How many billions of dollars is HB2 costing North Carolina?
The far reaching ramifications of the North Carolina Legislature’s House Bill prohibitions against equal access to public accommodations for transgender people have seriously hit home for us here in Fayetteville.
Earlier today, the Fayetteville State University Police Department notified the FSU campus’ global email list that the U.S. Department of Justice won’t be holding a major revenue-generating class on our campus. The federal agency has canceled or “postponed” enrollments for “Law Enforcement and the Transgender Community” —originally scheduled for later this month.
Because of Fayetteville State’s close proximity to Fort Bragg Army Base, this class would have provided important course credits for Criminal Justice students.
The announcement falls under the category of public information, which is why this news is being passed along to interested parties. According to the internally released memo—intended for public notice, “recent developments.… have caused significant scheduling conflicts with FSU.”
News regarding the economic consequences of HB2 at FSU was sent to all members of the faculty and staff as well as current and prospective students. The press release was sent from “FSU News” through its public relations office email. The notice was apparently deleted from the May 5th issue of the university’s online newsletter, FSU News. (The “404 error” message that pops up instead signals an unusual departure for institutional announcements of this kind.)
The unusual press “un-release” says the Law Enforcement classes are “postponed due to recent developments which have caused significant scheduling conflicts with [their] delivery.” The DOJ Director of the Office of Community Relations and Services “conveyed his personal apology for the postponement of the classes as well as for the short notice of the postponement.” The Fayetteville State University Police Department email goes on to express that the DOJ is:
“committed to providing this training for law enforcement professionals as well as other individuals who interact with members of the LGBT community… Both agencies are currently working to identify dates in the not too distant future which will allow for the scheduling and delivery of the classes.”
The UNC system’s $4.5 billion loss due to the passage of HB2 is a conservative estimate of federal revenue forfeiture of Title IX funding, which is needed to effectively run the University of North Carolina’s seventeen campuses.
I’ve always thought it strange how Breast Cancer Awareness takes place during the same month as Domestic Violence Awareness — both in October, signified by pink and purple ribbons, respectively. Aside from the feminized color palette (pink and purple = “girly” colors), it’s also unfortunate because this timing seems to pit one vitally important women’s health issues against the other. Make no mistake about domestic violence being as much a health issue as breast cancer; up until the Affordable Care Act was passed, both were considered pre-existing conditions for which women were routinely denied health insurance!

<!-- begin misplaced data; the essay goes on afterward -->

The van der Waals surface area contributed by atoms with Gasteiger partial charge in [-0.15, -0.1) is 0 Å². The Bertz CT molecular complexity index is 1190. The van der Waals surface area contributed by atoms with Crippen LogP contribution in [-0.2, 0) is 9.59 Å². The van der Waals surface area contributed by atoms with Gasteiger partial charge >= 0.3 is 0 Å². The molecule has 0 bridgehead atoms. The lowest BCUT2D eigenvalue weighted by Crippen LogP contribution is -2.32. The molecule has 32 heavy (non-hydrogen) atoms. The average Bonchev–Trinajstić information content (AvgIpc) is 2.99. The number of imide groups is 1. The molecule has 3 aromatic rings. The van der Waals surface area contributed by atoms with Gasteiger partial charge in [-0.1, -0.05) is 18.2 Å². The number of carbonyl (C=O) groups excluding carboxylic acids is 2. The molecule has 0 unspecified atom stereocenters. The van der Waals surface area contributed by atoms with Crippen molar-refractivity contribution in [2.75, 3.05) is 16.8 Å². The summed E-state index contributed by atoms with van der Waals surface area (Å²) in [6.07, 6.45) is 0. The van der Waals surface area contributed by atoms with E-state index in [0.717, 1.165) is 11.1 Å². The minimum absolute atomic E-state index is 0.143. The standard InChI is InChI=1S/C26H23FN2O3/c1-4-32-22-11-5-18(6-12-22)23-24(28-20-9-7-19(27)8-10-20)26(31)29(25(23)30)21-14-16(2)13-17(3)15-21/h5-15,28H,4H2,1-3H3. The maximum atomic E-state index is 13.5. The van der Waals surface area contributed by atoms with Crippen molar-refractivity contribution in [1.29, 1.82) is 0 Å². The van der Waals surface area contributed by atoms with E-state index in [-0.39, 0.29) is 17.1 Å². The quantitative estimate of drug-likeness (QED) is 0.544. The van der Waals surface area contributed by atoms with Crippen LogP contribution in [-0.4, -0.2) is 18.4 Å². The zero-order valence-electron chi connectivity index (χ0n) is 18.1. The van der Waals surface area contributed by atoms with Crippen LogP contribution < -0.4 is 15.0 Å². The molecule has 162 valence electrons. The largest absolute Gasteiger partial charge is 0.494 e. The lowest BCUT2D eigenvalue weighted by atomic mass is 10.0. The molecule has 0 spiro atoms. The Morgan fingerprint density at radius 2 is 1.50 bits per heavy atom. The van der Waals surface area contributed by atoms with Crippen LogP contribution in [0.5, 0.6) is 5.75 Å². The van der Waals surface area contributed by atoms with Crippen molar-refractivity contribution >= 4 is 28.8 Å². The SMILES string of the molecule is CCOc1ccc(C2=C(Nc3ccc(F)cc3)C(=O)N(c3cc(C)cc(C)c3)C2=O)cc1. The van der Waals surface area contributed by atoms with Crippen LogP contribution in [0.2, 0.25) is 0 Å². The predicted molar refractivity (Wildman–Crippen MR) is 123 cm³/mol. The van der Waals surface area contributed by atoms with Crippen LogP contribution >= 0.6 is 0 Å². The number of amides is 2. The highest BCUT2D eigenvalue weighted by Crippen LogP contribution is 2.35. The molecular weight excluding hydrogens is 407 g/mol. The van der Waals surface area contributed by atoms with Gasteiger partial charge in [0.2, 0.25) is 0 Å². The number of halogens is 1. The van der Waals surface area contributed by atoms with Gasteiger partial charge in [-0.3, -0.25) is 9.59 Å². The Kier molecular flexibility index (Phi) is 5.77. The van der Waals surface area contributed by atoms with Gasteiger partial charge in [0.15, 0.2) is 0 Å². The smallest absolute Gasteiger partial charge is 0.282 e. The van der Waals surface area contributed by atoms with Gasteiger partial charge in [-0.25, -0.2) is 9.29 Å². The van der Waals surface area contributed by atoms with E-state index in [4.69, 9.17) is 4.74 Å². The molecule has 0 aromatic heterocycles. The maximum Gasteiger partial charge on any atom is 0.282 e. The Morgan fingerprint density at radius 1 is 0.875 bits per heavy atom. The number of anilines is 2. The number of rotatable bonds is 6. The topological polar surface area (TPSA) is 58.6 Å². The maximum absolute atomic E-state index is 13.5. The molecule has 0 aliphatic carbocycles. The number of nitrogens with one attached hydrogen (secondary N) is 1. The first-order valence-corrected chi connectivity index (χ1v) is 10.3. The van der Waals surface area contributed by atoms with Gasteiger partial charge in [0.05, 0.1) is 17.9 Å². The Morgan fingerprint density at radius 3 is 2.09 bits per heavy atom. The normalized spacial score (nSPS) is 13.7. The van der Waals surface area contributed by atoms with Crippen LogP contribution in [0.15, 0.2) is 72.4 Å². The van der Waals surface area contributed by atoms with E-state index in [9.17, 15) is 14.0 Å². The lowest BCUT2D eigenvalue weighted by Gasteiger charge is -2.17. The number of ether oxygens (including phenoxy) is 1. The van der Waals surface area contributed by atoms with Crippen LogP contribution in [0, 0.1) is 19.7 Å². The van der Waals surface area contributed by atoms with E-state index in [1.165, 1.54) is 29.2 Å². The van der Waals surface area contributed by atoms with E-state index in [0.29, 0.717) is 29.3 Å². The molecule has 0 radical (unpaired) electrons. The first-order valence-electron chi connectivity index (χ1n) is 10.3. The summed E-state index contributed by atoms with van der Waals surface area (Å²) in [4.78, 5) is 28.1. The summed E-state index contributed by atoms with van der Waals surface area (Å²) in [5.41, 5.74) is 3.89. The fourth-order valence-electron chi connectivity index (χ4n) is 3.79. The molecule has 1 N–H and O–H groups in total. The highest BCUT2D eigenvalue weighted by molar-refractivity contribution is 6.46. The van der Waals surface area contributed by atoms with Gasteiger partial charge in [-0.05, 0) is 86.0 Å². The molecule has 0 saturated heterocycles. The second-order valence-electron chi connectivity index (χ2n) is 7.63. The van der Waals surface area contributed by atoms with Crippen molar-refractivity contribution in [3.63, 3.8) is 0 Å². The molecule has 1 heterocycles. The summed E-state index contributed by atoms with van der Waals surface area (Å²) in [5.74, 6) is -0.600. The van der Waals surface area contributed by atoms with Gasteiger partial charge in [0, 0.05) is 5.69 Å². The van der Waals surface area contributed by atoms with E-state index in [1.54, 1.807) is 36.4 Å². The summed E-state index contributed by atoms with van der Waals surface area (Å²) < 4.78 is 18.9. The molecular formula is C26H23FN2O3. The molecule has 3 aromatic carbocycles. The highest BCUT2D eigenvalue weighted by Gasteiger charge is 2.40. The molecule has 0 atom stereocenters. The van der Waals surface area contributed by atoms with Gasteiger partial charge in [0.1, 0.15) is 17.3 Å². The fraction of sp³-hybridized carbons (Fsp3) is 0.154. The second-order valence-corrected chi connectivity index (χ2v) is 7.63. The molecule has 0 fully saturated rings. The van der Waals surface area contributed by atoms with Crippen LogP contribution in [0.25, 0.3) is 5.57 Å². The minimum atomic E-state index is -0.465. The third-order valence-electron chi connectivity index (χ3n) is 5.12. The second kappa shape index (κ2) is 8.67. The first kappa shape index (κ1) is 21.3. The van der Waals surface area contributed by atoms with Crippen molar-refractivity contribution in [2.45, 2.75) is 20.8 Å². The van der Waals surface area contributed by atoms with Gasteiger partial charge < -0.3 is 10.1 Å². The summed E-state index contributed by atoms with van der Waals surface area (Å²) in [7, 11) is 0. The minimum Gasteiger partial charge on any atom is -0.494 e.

Indeed, the concurrent timing of these awareness campaigns almost seems to suggest that no more than one month can be devoted to women’s health at a time. The manner in which we talk about cancer and abuse differ considerably. Breast cancer’s impact on the women and loved ones of those afflicted by the disease tends to be viewed far more sympathetically than matters affecting women dealing with physical and emotional violence at the hands of their romantic partners. Women who’ve overcome cancer are rightfully called “survivors,” whereas women who have triumphed over the tolls of physical and emotional battery are more often than not referred to as mere “victims,” at best. Worse yet, society often holds domestic abuse survivors in disdain and personally blames them for their situations. In terms of which of these two awareness campaigns receives the most media attention and fundraising dollars, unfortunately, it’s pretty clear: boobies trump bruises every time.
These are among just a few of the reasons why I decided to take up the cause of domestic violence by spearheading and organizing the English Matters Colloquium (EMC) Town Square this evening. Finally, after months of planning, the EMC Town Square culminates our months-long cell phone donation drive in partnership with the Fayetteville alumni and Fayetteville State University’s undergraduate chapters of the Kappa Alpha Psi fraternity in hosting a forum with local area activists and experts in the area of domestic violence.
I’m especially delighted because this is the largest community outreach event the FSU Department of English has ever sponsored. For me, it’s important that humanities departments assume a leadership role in shaping conversations of this magnitude and scope. I think it’s crucial that cultural studies help society rethink the discourses of domestic abuse in terms of the way the media singles out communities of color. It’s valuable work for English departments to help in removing the shame and stigma associated with domestic violence.
Because of the particular circumstances faced by our campus community, topics we’ll be discussing include:
* issues in HBCU and African American contexts
* military families and wartime environments
* cyberstalking and computer safety
* gender stereotypes (e.g., same/opposite sex couples)
* support and understanding for victims (not judgment)
* local advocacy programs and intervention opportunities
And, since it’s homecoming week, we’re looking forward to a major turnout tonight too.
Oh well… and so it goes. Summer 2014 is almost over; back to the daily grind, just another cog in the wheel.
“The computer is the most extraordinary of man’s technological clothing; it’s an extension of our central nervous system. Beside it, the wheel is a mere hula-hoop.”